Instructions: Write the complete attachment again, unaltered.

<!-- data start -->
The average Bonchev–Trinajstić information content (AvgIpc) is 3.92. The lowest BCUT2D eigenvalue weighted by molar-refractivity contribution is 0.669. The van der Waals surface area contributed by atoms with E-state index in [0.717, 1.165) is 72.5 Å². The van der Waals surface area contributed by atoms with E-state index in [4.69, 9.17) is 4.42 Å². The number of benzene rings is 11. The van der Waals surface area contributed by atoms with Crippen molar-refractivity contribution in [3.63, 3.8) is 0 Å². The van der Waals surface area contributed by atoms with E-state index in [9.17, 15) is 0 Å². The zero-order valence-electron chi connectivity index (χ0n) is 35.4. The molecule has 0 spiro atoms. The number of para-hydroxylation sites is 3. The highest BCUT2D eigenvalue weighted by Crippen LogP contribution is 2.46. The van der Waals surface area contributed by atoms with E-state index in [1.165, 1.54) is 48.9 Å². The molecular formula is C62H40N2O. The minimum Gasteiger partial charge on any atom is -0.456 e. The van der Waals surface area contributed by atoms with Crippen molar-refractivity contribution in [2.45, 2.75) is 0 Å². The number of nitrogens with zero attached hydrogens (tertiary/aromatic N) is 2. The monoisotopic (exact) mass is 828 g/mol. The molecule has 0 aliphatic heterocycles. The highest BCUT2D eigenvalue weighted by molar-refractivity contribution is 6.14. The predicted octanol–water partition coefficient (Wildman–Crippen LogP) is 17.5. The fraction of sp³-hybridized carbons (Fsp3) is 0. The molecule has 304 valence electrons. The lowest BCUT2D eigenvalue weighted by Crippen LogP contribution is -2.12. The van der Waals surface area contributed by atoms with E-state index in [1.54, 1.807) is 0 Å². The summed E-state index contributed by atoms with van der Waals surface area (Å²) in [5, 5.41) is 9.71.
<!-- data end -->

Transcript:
The average Bonchev–Trinajstić information content (AvgIpc) is 3.92. The lowest BCUT2D eigenvalue weighted by molar-refractivity contribution is 0.669. The van der Waals surface area contributed by atoms with E-state index in [0.717, 1.165) is 72.5 Å². The van der Waals surface area contributed by atoms with E-state index in [4.69, 9.17) is 4.42 Å². The number of benzene rings is 11. The van der Waals surface area contributed by atoms with Crippen molar-refractivity contribution in [3.63, 3.8) is 0 Å². The van der Waals surface area contributed by atoms with E-state index in [9.17, 15) is 0 Å². The zero-order valence-electron chi connectivity index (χ0n) is 35.4. The molecule has 0 spiro atoms. The number of para-hydroxylation sites is 3. The highest BCUT2D eigenvalue weighted by Crippen LogP contribution is 2.46. The van der Waals surface area contributed by atoms with E-state index in [1.165, 1.54) is 48.9 Å². The molecular formula is C62H40N2O. The minimum Gasteiger partial charge on any atom is -0.456 e. The van der Waals surface area contributed by atoms with Crippen molar-refractivity contribution in [2.45, 2.75) is 0 Å². The number of nitrogens with zero attached hydrogens (tertiary/aromatic N) is 2. The monoisotopic (exact) mass is 828 g/mol. The molecule has 0 aliphatic heterocycles. The highest BCUT2D eigenvalue weighted by molar-refractivity contribution is 6.14. The predicted octanol–water partition coefficient (Wildman–Crippen LogP) is 17.5. The fraction of sp³-hybridized carbons (Fsp3) is 0. The molecule has 304 valence electrons. The lowest BCUT2D eigenvalue weighted by Crippen LogP contribution is -2.12. The van der Waals surface area contributed by atoms with E-state index in [1.54, 1.807) is 0 Å². The summed E-state index contributed by atoms with van der Waals surface area (Å²) in [5, 5.41) is 9.71.